This Could be Huge

If Muslims begin to return more and more to the Al-Aqsa mosque, on the Temple Mount in Jerusalem or the Noble Sanctuary for Muslims, I would think this could be huge — politically and socially — in Jerusalem.

Jews call the raised ground at the eastern edge of Jerusalem’s Old City the Temple Mount, while Muslims know it as the Noble Sanctuary. Both claim sovereignty over it. Muslims have kept up an informal boycott of the walled esplanade since Israel seized East Jerusalem and the West Bank from Jordan in a 1967 war, saying visits would amount to recognition of Jewish occupation of Palestinian territory.

Palestinian and Jordanian officials now want to reverse that. President Mahmoud Abbas urged Muslims last February to resume the journeys to Jerusalem to counter what he called Israel’s attempts to “Judaise” the city and in solidarity with the Palestinians.

 

About Scot McKnight

Scot McKnight is a recognized authority on the New Testament, early Christianity, and the historical Jesus. McKnight, author of more than forty books, is the Professor of New Testament at Northern Seminary in Lombard, IL.

  • Andy Halpin

    I think this is a great idea and should be encouraged – as a positive and peaceful form of resistance to apartheid in Jerusalem. I hope all people of goodwill support Palestinians in this.

  • Richard Worden Wilson

    Well, I’m not sure in what way this might be “huge.” It might be huge for tourism and the Palestinian economy of Jerusalem (and perhaps Jordan). It might on the other hand be huge in the rather blunt sense acknowledged by Prime Minister Benjamin Netanyahu who ‘denounced Abbas’s remarks as “a complete fabrication” that “could start a religious war.”‘ This may be the intention of the campaign (not that the previous wars against Israel were ever ended by such nations as Saudi Arabia, Syria, etc.)
    Not sure either what Andy Halpin means by “apartheid in Jerusalem.” Would that be the “separation” by Muslims from Israel and the Jews? In some circles there is such bias on this issue that alternative views can’t quite be imagined. There may not be a more “apartheid-istic” value structure than that held by Muslims in the rejection of Israel’s existence as a nation, or in the rejection of the freedoms and rights of Jews and Christians within the Muslim nations which still deny the validity of the Israel state (which is far more inclusivist that most Muslim nations). It seems more appropriate to see whatever “apartheid” exists in Palestine as the result of Islamic (jihadist) wars against the Jewish occupation of what most Muslims see as properly and perpetually Muslim territory since the Islamic conquest in 691 AD. Not a simple circumstance, and certainly not one that is helped by use of the propagandistic term “apartheid” in reference to the current situation in Jerusalem or Palestine. Support of Muslim Palestinians without seeking equivalent means of supporting Jewish and Christian Palestinians doesn’t seem to me to be a simple thing for people of goodwill to accomplish. The wisdom of Jesus, the rightful ruler in Palestine, is greatly needed here. Let’s seek it together if possible, but not by taking sides in a war for control of disputed territories (at least before his return).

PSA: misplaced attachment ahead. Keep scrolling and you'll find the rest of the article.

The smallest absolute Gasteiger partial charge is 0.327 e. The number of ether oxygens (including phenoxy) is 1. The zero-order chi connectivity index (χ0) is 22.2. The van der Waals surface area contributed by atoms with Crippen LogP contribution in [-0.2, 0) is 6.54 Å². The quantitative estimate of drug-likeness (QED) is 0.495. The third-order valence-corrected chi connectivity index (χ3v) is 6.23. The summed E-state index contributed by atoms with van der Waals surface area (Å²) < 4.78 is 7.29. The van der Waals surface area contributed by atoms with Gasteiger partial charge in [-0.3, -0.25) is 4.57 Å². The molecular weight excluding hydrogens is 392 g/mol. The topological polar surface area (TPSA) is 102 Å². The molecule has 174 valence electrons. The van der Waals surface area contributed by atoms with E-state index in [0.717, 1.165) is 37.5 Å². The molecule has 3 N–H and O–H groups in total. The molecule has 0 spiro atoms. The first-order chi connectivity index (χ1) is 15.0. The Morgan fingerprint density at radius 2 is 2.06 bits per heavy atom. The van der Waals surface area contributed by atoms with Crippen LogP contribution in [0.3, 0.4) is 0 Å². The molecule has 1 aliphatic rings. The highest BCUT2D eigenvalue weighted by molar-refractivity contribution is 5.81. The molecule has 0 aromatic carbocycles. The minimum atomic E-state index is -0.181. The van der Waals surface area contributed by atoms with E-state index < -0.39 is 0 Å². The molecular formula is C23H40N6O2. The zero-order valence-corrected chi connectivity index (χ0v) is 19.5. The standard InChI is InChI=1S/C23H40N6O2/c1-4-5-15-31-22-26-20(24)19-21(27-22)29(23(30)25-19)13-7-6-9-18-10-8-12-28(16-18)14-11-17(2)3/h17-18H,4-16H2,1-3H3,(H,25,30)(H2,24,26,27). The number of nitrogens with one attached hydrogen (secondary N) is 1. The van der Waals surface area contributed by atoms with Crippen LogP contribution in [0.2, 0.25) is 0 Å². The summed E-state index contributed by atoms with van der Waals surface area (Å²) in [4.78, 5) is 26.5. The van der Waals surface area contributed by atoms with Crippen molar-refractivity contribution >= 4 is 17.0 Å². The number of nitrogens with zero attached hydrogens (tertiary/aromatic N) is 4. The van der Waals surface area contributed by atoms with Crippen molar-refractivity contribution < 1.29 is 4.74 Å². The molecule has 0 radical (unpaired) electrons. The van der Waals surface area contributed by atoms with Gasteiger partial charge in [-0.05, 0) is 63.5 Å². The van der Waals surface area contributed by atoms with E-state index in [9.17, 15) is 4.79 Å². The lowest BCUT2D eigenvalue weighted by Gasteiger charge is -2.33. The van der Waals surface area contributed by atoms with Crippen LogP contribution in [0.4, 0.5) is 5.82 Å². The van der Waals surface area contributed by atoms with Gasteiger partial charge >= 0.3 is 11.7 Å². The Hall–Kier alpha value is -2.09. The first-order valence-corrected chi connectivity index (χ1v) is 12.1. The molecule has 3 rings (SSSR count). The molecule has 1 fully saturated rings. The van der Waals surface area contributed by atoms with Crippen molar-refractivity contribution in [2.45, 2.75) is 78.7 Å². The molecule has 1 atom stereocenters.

Grace and peace to all in Christ.

  • Patrick

    Just for accuracy sake, if Josephus and recent excavations are illuminating, that is the site of Fort Antonia, not the old temple.

    I don’t see the big deal. This is a Muslim house of worship, why shouldn’t they invite fellow Muslims? Don’t Christians and Jews have visitors at their spots in Israel?

    I realize Jews and Arabs claim sovereignty over this land, but, if they’re going to tell the Muslims the Jews control Islamic worship sites, they need to be prepared for a return of a lot of warfare. It’s inevitable.


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